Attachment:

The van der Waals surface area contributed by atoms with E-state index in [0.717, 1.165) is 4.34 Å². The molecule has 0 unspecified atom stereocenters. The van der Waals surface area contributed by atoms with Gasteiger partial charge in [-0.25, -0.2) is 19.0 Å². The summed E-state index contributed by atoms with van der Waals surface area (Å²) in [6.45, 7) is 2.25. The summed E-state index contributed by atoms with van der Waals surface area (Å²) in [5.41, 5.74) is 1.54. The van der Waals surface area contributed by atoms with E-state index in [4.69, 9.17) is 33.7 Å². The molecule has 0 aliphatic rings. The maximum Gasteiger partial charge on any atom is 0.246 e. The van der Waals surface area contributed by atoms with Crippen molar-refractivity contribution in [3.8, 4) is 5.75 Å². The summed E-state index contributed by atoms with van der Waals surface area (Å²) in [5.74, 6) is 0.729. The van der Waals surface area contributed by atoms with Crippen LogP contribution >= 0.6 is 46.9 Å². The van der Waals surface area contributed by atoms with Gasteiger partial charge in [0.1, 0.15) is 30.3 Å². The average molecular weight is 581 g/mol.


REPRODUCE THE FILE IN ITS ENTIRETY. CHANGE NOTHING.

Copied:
The van der Waals surface area contributed by atoms with E-state index in [0.717, 1.165) is 4.34 Å². The molecule has 0 unspecified atom stereocenters. The van der Waals surface area contributed by atoms with Gasteiger partial charge in [-0.25, -0.2) is 19.0 Å². The summed E-state index contributed by atoms with van der Waals surface area (Å²) in [6.45, 7) is 2.25. The summed E-state index contributed by atoms with van der Waals surface area (Å²) in [5.41, 5.74) is 1.54. The van der Waals surface area contributed by atoms with E-state index in [4.69, 9.17) is 33.7 Å². The molecule has 0 aliphatic rings. The maximum Gasteiger partial charge on any atom is 0.246 e. The van der Waals surface area contributed by atoms with Crippen molar-refractivity contribution in [3.8, 4) is 5.75 Å². The summed E-state index contributed by atoms with van der Waals surface area (Å²) in [5.74, 6) is 0.729. The van der Waals surface area contributed by atoms with Crippen LogP contribution >= 0.6 is 46.9 Å². The van der Waals surface area contributed by atoms with Gasteiger partial charge in [0.1, 0.15) is 30.3 Å². The average molecular weight is 581 g/mol.